Objective: Industry standard for refueling with liquid hydrogen

Daimler Truck and Linde Engineering want to make sLH2 the leading hydrogen refueling technology for heavy trucks. Therefore, both companies offer a high level of transparency and openness around the relevant interfaces of the jointly developed sLH2 technology. The technology has been standardized in an open ISO process and is freely accessible to all interested parties. Daimler Truck and Linde Engineering are now calling on other OEMs, infrastructure companies and associations to apply the new liquid hydrogen standard and thereby establish a global mass market for the process.

Safe, quick and easy refueling with hydrogen

Unlike traditional liquid hydrogen (LH2) refueling, the sLH2 process is similarly practical to today’s diesel refueling technology. The robust insulation of the refueling hose and the design of the interfaces between the nozzle and the fuel tank make the refueling process extremely safe and prevent hydrogen from escaping. Therefore, the protective measures required for refueling with sLH2 are comparable to those for diesel. During the refueling process, liquid hydrogen can be poured into two connected 40 kg tanks on either side of the truck chassis at minus 253 degrees Celsius without the need for special safety equipment. The sLH2 technology enables a high flow rate of more than 400 kg of hydrogen per hour, and the filling of 80 kg of liquid hydrogen can be completed in ten to fifteen minutes. Finally, the new process avoids the so-called boil-off effect: When refueling with liquid hydrogen, part of the hydrogen becomes gaseous and has to be laboriously extracted using a second line. With the sLH2 process, the hydrogen remains liquid during refueling, so only one nozzle is needed to fill the tanks. This makes handling easier and reduces investment costs. The new filling station in Wörth will be supplied with liquid hydrogen by Linde. Linde operates the largest hydrogen production and distribution infrastructure in the world.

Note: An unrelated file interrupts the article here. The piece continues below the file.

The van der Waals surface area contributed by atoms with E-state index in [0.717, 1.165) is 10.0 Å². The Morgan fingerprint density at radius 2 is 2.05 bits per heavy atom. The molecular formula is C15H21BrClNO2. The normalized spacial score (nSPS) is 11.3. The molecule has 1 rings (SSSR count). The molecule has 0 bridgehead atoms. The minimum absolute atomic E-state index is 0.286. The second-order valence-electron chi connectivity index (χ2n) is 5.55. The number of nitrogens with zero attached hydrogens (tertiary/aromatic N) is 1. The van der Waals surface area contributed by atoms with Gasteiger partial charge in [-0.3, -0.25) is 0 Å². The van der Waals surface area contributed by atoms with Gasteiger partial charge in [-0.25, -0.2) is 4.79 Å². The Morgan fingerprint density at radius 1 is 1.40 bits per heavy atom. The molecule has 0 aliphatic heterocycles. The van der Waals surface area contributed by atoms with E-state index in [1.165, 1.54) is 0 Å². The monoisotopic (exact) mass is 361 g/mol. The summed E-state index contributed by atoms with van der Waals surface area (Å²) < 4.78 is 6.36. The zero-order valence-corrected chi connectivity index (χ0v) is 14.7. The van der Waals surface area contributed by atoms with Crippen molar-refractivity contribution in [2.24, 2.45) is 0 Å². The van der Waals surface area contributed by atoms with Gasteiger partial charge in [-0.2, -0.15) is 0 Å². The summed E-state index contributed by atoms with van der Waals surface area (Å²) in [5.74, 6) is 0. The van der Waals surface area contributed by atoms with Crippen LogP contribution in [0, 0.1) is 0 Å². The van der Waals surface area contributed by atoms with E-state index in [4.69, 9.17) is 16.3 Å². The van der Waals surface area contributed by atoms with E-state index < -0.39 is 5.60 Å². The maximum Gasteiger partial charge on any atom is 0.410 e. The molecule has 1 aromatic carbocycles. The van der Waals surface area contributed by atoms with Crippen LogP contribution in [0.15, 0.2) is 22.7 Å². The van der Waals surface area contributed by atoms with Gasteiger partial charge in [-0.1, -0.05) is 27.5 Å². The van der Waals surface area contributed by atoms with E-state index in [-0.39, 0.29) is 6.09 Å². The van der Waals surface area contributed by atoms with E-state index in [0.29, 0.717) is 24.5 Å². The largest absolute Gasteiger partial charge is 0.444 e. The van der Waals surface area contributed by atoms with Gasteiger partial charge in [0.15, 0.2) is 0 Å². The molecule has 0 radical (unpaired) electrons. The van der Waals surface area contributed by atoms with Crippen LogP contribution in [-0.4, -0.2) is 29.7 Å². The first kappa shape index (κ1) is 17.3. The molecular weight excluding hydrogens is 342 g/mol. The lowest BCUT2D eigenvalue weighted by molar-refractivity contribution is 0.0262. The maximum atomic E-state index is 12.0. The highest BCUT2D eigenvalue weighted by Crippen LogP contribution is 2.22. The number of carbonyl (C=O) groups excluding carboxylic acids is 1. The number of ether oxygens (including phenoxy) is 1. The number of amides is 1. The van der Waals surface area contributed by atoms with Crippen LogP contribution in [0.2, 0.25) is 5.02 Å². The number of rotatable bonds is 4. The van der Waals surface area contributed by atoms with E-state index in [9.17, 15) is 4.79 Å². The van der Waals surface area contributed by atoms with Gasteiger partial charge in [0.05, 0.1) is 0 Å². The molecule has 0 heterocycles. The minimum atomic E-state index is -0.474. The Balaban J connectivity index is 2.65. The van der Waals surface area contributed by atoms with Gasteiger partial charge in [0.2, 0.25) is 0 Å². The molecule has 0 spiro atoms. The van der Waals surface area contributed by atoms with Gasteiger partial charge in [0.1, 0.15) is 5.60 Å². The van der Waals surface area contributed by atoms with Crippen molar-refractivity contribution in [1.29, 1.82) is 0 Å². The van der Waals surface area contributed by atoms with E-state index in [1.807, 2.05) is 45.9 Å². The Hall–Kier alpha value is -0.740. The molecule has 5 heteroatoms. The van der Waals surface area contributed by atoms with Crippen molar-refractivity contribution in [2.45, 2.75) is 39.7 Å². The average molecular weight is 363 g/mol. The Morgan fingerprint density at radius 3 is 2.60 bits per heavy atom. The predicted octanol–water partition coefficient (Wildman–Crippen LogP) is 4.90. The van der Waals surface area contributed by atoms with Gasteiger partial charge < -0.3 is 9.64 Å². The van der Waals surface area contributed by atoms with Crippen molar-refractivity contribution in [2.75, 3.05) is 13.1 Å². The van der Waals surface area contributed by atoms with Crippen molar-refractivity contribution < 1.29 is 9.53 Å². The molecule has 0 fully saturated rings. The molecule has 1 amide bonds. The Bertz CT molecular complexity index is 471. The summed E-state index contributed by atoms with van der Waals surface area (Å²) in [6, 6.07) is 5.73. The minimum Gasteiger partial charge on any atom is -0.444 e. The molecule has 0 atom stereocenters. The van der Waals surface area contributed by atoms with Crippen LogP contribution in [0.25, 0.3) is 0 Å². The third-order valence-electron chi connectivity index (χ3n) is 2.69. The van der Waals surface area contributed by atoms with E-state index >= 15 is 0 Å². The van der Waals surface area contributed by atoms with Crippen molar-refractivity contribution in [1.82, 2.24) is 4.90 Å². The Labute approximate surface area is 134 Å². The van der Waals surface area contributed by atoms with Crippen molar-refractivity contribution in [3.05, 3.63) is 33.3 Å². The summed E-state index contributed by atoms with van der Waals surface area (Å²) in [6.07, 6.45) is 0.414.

Liquid hydrogen enables a range of 1,000 kilometers or more

When developing hydrogen-based drives, Daimler Truck prefers liquid hydrogen. In this aggregate state, the energy carrier has a significantly higher energy density in relation to volume than gaseous hydrogen. This makes the tanks of a fuel cell truck with liquid hydrogen more cost-effective compared to carbon tanks for gaseous hydrogen. And because of the lower pressure, they are also significantly lighter. The technology therefore enables a higher payload and at the same time more hydrogen can be transported, which significantly increases the range of the trucks. This makes the Mercedes-Benz GenH2 Truck, like conventional diesel trucks, suitable for flexible and demanding long-distance transport. In September 2023, Daimler Truck successfully demonstrated this when a public road-legal prototype of the Mercedes-Benz GenH2 Truck completed the #HydrogenRecordRun, traveling 1,047 km with 80 kilograms of liquid hydrogen on board. The company plans to introduce the series version of the fuel cell truck in the second half of the decade.

sLH2 is being used in initial customer trials

Five companies are expected to take advantage of the opportunity to gain initial experience in CO2-free long-distance transport with fuel cell vehicles from mid-2024. The semitrailer trucks are used in Germany on specific routes in various long-distance transport applications and are refueled at the now opened liquid hydrogen filling station (sLH2) in Wörth am Rhein and at a filling station in the Duisburg area. Daimler Truck and its partner companies are creating a flagship project and showing that decarbonized transport with hydrogen-powered trucks is already possible today. In order for the transformation towards freight transport with hydrogen drives to work sustainably, it will be important in the next few years to ensure a comprehensive and global refueling infrastructure and a sufficient supply of green liquid hydrogen.

SOURCE: Daimler